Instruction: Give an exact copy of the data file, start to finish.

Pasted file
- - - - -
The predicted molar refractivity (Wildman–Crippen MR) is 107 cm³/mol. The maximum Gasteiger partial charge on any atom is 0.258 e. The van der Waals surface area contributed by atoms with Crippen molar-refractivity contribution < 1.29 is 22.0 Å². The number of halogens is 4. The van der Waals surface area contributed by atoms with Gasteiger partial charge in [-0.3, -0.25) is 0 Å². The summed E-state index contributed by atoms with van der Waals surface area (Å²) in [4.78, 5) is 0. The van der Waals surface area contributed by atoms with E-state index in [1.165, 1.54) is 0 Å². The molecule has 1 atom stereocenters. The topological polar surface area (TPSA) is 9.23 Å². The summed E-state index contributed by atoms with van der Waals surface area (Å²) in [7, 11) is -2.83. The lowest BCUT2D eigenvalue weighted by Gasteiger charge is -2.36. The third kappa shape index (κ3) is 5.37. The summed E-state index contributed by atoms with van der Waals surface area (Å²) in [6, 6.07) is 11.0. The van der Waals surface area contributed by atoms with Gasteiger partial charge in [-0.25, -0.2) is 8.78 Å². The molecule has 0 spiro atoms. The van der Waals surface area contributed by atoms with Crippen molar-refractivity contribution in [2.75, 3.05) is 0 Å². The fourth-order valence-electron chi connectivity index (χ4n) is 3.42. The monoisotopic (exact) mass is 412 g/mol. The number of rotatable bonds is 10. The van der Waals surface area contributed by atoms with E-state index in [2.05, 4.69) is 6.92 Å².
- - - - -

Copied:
The predicted molar refractivity (Wildman–Crippen MR) is 107 cm³/mol. The maximum Gasteiger partial charge on any atom is 0.258 e. The van der Waals surface area contributed by atoms with Crippen molar-refractivity contribution < 1.29 is 22.0 Å². The number of halogens is 4. The van der Waals surface area contributed by atoms with Gasteiger partial charge in [-0.3, -0.25) is 0 Å². The summed E-state index contributed by atoms with van der Waals surface area (Å²) in [4.78, 5) is 0. The van der Waals surface area contributed by atoms with E-state index in [1.165, 1.54) is 0 Å². The molecule has 1 atom stereocenters. The topological polar surface area (TPSA) is 9.23 Å². The summed E-state index contributed by atoms with van der Waals surface area (Å²) in [7, 11) is -2.83. The lowest BCUT2D eigenvalue weighted by Gasteiger charge is -2.36. The third kappa shape index (κ3) is 5.37. The summed E-state index contributed by atoms with van der Waals surface area (Å²) in [6, 6.07) is 11.0. The van der Waals surface area contributed by atoms with Gasteiger partial charge in [-0.25, -0.2) is 8.78 Å². The molecule has 0 spiro atoms. The van der Waals surface area contributed by atoms with Crippen molar-refractivity contribution in [2.75, 3.05) is 0 Å². The fourth-order valence-electron chi connectivity index (χ4n) is 3.42. The monoisotopic (exact) mass is 412 g/mol. The number of rotatable bonds is 10. The van der Waals surface area contributed by atoms with E-state index in [2.05, 4.69) is 6.92 Å².